[Matthew 25:1-13, “Hanging In There,” K Karpen, November 6, 2005] We don’t have the same feeling for oil in our culture and times. Sure oil is precious, more so all the time. But it’s also dirty & crude. Sometimes it serves as a symbol of corporate greed. Something we sometimes fight and die over. But here, don’t think of it as crude oil. Don’t think of dead dinosaurs. Think olive oil. Spreader of joy. Giver of life and giver of light, as we have here in this story. So oil is a symbol of deeds of love and justice. And oil has allusions also to the coming Messianic Kingdom. What does Messiah mean? Someone who has been annointed with oil by God. What does Christ mean? Same thing, in Greek. Someone on whose head has been poured the annointing oil. Again, you’ll do better to think olive, rather than crude. In our story, all 10 women come with oil in their lamps to lend light & life to the party. But only 5 of them understand that sometimes things take longer than they should. That doesn’t mean that the right thing won’t happen eventually; it just means that it may take longer than it should. So be ready. So be prepared. Hang in there. Be ready. John Wesley was once asked what he’d do if he knew Jesus would return the next day. He said, I’d go home and go to bed. But I’d wake up in the morning and go on with my work, because I’d want him to find me doing what he’d appointed. Like the bumper sticker that came out a few years ago, “Jesus is coming. Look busy!” But things may take longer than they should. It’s like William Cullen Bryant once wrote, “The arc of the moral universe is long, but it bends towards justice.” So be ready for the long haul. Hang in there. Don’t get shut out of the party before it starts—as happens with our 5 foolish bridesmaids. They come back to find the door closed on them. That’s a tough part of the parable. We Methodists think of ourselves as people of “open hearts, open minds, open doors.” So many of us, conservatives and liberals alike, were shocked and dismayed and disappointed this past week when the Judicial Council of the United Methodist Church, sort of the Supreme Court of Methodism, ruled that it was OK for a minister in Virginia to deny church membership to a man who came to worship and sang in the choir, because he was gay. Oh my goodness. That ruling prompted a swift & unanimous rebuttal from our Council of Bishops. More importantly, Methodists from Maine to Minnesota, from California to Kansas, reacted viscerally to this assault on the body of Christ.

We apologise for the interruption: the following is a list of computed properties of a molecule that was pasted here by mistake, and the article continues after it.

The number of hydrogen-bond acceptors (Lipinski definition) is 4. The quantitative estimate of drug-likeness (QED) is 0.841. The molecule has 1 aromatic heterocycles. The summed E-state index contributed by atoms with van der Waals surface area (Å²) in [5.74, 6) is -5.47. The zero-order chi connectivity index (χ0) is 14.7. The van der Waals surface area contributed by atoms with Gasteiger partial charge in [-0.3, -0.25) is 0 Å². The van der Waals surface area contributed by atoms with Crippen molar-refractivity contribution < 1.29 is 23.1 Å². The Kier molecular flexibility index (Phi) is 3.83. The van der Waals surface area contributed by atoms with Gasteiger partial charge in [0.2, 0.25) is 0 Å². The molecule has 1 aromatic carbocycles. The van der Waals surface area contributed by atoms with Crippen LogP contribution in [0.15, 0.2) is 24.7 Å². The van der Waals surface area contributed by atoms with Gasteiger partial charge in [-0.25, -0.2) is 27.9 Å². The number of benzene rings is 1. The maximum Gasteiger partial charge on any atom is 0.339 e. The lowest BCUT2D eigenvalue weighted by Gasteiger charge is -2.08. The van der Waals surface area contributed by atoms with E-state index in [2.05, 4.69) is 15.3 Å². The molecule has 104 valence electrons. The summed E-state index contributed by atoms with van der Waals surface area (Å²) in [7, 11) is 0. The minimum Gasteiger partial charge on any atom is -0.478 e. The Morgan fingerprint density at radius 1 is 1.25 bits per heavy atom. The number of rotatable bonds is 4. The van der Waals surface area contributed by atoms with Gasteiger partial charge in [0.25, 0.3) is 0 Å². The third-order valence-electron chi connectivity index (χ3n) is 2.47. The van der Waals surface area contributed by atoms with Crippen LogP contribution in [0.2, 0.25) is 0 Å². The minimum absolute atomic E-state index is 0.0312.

[Matthew 25:1-13, “Hanging In There,” K Karpen, November 6, 2005] Now, I have no doubt in my mind that this situation and all the questions surrounding the issue of homosexuality will be settled on the side of truth & justice— on the side of the gospel. But oh, friends, it may take longer than we think. It may take longer than we’ve planned on. The oil we have with us may not be enough for the struggle. It may begin to run out. We may be ready to give up on the church before God does. And we may find ourselves in the situation of the wise and foolish bridesmaids. But I have a better idea. I have a better hope. I have a sweeter wish. I have an oilier vision than Matthew. I see those of you with a bit more spiritual stamina for the struggle. A bit more oil for your lamps, pouring some out for those of us who are about to give up. And may that sweet oil overflow our lamps. Drip all around us into sweet deeds of love, justice & resistance. Giving us the patience to run the race God has set before us. Now, in these times. Finding new ways to move the church along the way. New ways to work with Jesus as we look to the coming of Christ.